Done on May 5, 2018
This prototype features modern OpenGL and primitive tessellation. The generated vertices’ attributes are modified based on a moving point resulting in some interesting visual effects.
So far, on my main project I’ve only used the SDL rendering API to display sprites and basic geometry, with calls such as SDL_RenderCopyEx , SDL_RenderFillRect or SDL_RenderDrawLines. Now to get more control over the rendering and obtain more advanced effects I’ll have to switch to OpenGL.
This is where I realized that my 10-year-old OpenGL knowledge wouldn’t cut it. The last time I worked on OpenGL was during university which was the old immediate mode OpenGL 2. So, a few months ago I decided to grab the OpenGL SuperBible 7th Edition  to catch up on modern OpenGL, its fixed function pipeline and GLSL. I read most of the concepts covered in this book and it is now time to apply some of those.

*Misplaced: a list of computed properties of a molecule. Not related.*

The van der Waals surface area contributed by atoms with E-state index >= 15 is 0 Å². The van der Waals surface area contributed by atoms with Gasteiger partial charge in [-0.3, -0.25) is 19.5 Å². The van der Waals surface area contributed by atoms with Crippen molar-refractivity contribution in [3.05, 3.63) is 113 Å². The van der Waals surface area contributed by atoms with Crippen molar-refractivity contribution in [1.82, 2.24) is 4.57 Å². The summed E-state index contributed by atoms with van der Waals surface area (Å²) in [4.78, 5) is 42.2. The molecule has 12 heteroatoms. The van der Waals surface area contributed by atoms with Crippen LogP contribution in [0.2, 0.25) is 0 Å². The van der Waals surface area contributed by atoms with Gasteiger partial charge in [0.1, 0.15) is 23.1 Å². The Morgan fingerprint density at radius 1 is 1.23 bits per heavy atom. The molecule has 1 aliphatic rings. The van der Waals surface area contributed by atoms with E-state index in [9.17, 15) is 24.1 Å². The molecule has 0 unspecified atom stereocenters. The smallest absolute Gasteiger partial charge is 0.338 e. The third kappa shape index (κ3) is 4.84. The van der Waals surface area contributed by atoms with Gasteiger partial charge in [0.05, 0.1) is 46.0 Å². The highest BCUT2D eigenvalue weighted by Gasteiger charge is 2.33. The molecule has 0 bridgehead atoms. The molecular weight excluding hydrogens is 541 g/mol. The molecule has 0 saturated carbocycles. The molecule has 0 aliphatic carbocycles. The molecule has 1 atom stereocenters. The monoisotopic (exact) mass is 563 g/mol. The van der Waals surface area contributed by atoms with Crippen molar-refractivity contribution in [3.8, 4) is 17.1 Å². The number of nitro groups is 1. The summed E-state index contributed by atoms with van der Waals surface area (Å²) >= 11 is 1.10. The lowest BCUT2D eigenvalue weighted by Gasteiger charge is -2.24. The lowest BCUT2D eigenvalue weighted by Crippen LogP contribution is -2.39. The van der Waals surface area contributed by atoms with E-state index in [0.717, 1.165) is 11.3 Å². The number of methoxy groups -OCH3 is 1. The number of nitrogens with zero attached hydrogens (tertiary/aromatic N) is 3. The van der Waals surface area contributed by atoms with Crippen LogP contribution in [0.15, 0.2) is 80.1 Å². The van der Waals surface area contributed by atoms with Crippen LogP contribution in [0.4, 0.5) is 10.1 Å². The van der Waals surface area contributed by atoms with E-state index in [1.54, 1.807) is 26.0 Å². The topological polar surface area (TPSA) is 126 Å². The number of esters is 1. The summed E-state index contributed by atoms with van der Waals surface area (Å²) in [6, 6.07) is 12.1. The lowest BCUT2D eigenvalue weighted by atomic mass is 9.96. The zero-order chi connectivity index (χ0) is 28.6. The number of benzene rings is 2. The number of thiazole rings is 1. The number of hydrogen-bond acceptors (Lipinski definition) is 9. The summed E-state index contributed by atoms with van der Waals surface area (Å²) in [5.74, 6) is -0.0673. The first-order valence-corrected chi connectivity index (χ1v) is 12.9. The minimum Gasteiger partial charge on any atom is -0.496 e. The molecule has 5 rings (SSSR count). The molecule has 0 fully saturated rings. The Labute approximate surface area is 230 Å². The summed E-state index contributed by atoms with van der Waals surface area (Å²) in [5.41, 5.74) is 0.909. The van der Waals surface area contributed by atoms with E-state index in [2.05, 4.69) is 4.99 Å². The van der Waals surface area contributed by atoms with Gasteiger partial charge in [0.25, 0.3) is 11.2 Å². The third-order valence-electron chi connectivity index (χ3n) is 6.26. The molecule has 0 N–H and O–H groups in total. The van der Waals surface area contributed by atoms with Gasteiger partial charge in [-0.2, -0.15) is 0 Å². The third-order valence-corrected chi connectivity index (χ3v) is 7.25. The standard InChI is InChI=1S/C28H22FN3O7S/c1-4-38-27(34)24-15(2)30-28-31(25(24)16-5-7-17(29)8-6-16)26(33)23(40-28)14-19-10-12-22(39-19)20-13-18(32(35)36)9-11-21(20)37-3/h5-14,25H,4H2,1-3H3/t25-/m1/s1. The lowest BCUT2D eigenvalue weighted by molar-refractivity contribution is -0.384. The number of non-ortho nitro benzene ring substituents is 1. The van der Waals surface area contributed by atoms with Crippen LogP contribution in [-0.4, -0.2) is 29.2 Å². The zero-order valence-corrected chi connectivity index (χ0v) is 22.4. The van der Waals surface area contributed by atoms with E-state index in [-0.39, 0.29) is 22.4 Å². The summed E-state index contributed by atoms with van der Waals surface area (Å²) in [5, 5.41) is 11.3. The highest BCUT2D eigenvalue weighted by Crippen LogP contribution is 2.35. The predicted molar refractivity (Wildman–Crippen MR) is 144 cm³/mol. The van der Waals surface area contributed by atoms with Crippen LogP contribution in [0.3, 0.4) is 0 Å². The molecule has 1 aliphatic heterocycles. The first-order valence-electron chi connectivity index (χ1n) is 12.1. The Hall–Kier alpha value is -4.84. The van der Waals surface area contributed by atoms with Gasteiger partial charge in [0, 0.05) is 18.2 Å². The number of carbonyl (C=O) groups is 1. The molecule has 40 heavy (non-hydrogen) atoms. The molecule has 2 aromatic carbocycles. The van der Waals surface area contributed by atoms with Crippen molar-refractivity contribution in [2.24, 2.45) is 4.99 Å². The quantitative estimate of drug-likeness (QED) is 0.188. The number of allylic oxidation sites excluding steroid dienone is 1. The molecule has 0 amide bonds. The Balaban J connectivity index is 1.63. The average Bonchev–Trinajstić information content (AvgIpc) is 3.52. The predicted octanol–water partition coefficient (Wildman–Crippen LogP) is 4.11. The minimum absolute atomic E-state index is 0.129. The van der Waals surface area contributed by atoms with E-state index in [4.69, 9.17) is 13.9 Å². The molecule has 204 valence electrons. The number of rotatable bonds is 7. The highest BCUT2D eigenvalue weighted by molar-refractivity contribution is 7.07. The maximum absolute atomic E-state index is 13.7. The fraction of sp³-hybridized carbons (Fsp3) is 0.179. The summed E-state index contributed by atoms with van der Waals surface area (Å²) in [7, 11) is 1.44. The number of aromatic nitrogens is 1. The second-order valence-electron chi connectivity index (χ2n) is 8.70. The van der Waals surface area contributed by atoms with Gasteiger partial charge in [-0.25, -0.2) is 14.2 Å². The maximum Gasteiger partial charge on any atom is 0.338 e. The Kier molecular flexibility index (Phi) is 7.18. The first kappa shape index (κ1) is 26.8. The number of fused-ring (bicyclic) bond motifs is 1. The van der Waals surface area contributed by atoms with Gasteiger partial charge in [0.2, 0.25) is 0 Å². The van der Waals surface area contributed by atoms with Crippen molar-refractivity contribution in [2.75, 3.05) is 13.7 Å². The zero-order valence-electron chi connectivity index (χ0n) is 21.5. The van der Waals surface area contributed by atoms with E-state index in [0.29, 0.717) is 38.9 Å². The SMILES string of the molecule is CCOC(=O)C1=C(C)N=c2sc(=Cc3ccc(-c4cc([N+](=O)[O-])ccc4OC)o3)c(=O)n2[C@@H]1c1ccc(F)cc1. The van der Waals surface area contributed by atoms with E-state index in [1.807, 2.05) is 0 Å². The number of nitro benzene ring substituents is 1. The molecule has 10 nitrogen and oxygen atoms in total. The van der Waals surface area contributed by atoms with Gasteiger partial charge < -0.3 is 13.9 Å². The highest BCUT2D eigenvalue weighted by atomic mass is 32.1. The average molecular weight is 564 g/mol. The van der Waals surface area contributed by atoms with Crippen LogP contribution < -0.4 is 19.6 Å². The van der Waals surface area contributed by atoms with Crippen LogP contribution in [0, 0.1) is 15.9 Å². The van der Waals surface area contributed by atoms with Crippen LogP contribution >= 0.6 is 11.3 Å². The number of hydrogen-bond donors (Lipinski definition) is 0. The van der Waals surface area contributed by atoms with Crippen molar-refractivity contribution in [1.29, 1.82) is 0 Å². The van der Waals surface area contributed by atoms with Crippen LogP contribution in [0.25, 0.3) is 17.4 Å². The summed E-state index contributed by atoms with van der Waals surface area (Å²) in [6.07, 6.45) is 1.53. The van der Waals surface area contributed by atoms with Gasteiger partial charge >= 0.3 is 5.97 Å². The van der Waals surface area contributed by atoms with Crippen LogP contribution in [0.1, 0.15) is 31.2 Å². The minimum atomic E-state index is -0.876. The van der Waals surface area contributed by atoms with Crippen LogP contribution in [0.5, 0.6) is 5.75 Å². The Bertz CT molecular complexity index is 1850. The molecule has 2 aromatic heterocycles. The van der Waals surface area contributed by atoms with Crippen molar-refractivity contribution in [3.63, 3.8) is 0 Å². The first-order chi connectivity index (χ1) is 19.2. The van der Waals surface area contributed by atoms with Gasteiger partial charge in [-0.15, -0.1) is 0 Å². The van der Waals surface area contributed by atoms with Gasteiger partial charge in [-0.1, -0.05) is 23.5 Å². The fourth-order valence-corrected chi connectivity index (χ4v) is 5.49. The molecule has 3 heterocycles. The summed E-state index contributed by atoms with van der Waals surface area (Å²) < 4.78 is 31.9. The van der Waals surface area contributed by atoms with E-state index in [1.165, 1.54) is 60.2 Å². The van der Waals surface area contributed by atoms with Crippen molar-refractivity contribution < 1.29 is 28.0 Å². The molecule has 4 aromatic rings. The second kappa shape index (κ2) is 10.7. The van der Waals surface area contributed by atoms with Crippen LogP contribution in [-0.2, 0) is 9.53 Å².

All of those examples start with the Vertex shader which passes 3 hardcoded vertices to the tessellation part of the pipeline. The Tessellation Control and Evaluation shaders are very standard. Their output is passed on to the Geometry shader as patches of 3 vertices. This shader then applies modifications to those vertices’ attributes based on the position of the moving point, which is passed as a uniform, and finally outputs line strip primitives.
In the first example, the one with the green effect, the geometry shader applies an offset to all of the vertices’ positions based on their distance and direction to the moving point. It results in a fake 3D effect, since the vertices remain strictly on the X/Y plane (their Z-component being unchanged).
In the second example, the one with the blue effect, the geometry shader applies a pseudo random position to all of the vertices in a certain range around the moving point.
In the last example, the geometry shader simply removes all of the vertices in a certain range around this point.
As far as I understand it, only this last example requires the presence of a Geometry shader which removes vertices. In the other examples I could have moved the vertices modifications directly in the Tessellation Evaluation shader.